Luckily, the hospital was about a two minute drive. Matt picks me up and I am prepped for surgery. I am so, so worried for my baby. A nurse comes in and comforts me. She told me that she was proud of me, of my emotions in this because she said most women are excited to have the baby out as soon as possible solely because the third trimester is uncomfortable, no matter the risk to the baby. I agree - selfish. I was extremely uncomfortable on a daily basis, but I knew the best place for her to grow and thrive until she was ready was in the womb and words cannot describe my misery and worry when wondering if something would be wrong and if I could have prevented this from happening.
I was prepped for surgery and in the exam room and at some point my doctor came in and started yelling at everyone in there because no one had thought to hook up the fetal doppler and make sure Sloane was not in some sort of distress, which could have been very likely. I was in no position to monitor the staff, nor was it my place. The epidural fiasco passes and Sloane is born via c-section. That's when I hear the rest. She tells the other attending physician (yes, I got TWO for this surprise surgery) that the "entire length" of the "wimpy" cord is wrapped tightly around her neck. It was at least four times. Sloane's first Apgar was a little low, but nothing unusual for a csection and the next was great. She was very tiny but perfect and her lungs were just fine. A sort of relief I'll never again feel.
When I am able to process information and everything is sorted, my anger subsides. I am made aware that if I had gone into labor naturally, it was more than probable that the breech position Sloane was in would have caused compression on the cord leading to oxygen deprivation. What does this mean? The death of my baby at worst, brain damage at best. Furthermore, neither of them had seen a cord so small and tight. This is also the reason she was breech, and, unbeknownst to the doctor, would never "turn on her own". I didn't even have a csection scheduled. This is the reason I did not feel flips and rolls. She could not move, trapped by her own cord, and was stuck in the position she was in.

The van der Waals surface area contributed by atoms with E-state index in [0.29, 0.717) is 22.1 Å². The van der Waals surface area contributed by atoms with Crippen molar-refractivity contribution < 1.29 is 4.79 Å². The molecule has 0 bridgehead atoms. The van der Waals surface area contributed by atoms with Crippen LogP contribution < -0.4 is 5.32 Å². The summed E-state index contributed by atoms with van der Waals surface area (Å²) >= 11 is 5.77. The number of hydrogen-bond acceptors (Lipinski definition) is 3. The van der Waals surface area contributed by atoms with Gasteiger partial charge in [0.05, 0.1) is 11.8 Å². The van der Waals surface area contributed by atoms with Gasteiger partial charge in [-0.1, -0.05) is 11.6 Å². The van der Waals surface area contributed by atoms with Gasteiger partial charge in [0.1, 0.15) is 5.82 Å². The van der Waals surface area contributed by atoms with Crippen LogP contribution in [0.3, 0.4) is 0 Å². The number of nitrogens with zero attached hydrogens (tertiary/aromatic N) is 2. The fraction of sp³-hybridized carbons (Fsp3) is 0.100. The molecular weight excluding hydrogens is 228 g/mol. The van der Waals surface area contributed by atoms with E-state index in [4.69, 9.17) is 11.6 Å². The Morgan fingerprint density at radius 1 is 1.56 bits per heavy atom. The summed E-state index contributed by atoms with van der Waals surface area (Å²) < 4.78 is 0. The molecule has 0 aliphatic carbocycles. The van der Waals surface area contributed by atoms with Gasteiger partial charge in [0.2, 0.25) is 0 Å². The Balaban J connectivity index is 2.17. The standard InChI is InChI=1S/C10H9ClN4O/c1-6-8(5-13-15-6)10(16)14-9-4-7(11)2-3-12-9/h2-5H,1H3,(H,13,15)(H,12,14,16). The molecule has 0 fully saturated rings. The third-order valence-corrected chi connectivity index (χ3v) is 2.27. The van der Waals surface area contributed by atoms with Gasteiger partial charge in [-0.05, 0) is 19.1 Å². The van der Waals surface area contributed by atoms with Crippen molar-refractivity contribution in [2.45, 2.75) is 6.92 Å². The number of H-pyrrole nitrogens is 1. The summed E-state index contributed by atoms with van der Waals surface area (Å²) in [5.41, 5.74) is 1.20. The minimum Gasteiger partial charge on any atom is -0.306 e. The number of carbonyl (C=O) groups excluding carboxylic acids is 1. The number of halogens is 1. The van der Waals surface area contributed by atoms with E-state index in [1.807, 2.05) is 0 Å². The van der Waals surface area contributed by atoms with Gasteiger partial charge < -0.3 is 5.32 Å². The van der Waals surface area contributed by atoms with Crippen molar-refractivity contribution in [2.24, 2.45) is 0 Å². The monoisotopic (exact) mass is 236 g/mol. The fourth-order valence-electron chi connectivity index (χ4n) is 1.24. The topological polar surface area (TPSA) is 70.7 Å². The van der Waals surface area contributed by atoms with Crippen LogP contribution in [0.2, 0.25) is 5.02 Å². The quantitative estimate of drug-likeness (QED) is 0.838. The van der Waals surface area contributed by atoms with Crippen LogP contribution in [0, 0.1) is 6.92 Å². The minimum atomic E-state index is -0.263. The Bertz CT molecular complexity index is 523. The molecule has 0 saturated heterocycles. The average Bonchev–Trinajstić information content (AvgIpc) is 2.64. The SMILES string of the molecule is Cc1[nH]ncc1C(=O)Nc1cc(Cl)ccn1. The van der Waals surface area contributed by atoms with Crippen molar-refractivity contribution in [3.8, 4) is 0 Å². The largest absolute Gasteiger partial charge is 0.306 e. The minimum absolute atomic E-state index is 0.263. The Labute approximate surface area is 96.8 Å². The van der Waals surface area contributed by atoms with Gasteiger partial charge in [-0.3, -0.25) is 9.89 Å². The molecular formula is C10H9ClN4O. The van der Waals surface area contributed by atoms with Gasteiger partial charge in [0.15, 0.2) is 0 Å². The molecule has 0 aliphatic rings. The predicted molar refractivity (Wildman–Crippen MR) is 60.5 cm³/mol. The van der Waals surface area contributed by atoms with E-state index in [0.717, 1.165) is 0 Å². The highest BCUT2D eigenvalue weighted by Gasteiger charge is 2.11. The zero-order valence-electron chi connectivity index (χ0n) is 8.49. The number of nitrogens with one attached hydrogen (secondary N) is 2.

The still from the 4D ultrasound at the beginning of this blog clearly shows the cord wrapped. They do not use their 4D ultrasounds for diagnostic purposes, and not a word was spoken about the dangers of cord compression. The cord in this photo wasn't even brought to my attention until after all of this happened.
In the grand scheme of things, Sloane was alright. She was never given the opportunity to have contractions tighten her cord, so in a way - I am alright with her entry into the world. I have some people tell me it was a "blessing" this happened. I don't know what word to describe it, I just know that glad she was okay. I know there was no greater feeling when all of my fear and worry melted and I was just left with a beautiful, sweet, newborn girl whose mischievous entry into the world fits her just fine.